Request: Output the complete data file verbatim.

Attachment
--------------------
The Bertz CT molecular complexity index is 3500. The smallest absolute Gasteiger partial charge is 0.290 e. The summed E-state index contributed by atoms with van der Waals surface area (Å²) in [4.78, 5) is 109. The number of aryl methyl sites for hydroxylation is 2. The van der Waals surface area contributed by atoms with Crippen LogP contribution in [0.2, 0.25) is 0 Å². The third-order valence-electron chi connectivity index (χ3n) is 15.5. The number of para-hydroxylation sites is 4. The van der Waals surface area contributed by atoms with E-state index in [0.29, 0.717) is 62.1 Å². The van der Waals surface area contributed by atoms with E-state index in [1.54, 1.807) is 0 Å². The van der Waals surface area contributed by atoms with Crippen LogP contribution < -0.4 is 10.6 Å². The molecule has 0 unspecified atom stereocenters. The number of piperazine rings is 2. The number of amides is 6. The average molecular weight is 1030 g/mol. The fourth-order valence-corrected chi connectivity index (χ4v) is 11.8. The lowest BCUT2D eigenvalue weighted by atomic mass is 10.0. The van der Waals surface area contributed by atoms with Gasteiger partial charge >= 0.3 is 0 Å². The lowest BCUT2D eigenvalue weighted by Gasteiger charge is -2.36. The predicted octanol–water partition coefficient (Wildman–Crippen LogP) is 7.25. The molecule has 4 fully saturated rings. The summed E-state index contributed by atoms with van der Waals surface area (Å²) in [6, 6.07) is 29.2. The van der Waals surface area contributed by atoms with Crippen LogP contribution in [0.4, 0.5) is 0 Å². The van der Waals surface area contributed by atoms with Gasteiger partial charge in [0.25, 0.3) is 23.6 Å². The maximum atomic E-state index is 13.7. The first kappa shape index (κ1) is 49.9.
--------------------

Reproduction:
The Bertz CT molecular complexity index is 3500. The smallest absolute Gasteiger partial charge is 0.290 e. The summed E-state index contributed by atoms with van der Waals surface area (Å²) in [4.78, 5) is 109. The number of aryl methyl sites for hydroxylation is 2. The van der Waals surface area contributed by atoms with Crippen LogP contribution in [0.2, 0.25) is 0 Å². The third-order valence-electron chi connectivity index (χ3n) is 15.5. The number of para-hydroxylation sites is 4. The van der Waals surface area contributed by atoms with E-state index in [0.29, 0.717) is 62.1 Å². The van der Waals surface area contributed by atoms with E-state index in [1.54, 1.807) is 0 Å². The van der Waals surface area contributed by atoms with Crippen LogP contribution < -0.4 is 10.6 Å². The molecule has 0 unspecified atom stereocenters. The number of piperazine rings is 2. The number of amides is 6. The average molecular weight is 1030 g/mol. The fourth-order valence-corrected chi connectivity index (χ4v) is 11.8. The lowest BCUT2D eigenvalue weighted by atomic mass is 10.0. The van der Waals surface area contributed by atoms with Gasteiger partial charge >= 0.3 is 0 Å². The lowest BCUT2D eigenvalue weighted by Gasteiger charge is -2.36. The predicted octanol–water partition coefficient (Wildman–Crippen LogP) is 7.25. The molecule has 4 fully saturated rings. The summed E-state index contributed by atoms with van der Waals surface area (Å²) in [6, 6.07) is 29.2. The van der Waals surface area contributed by atoms with Crippen LogP contribution in [0.4, 0.5) is 0 Å². The van der Waals surface area contributed by atoms with Gasteiger partial charge in [0.25, 0.3) is 23.6 Å². The maximum atomic E-state index is 13.7. The first kappa shape index (κ1) is 49.9.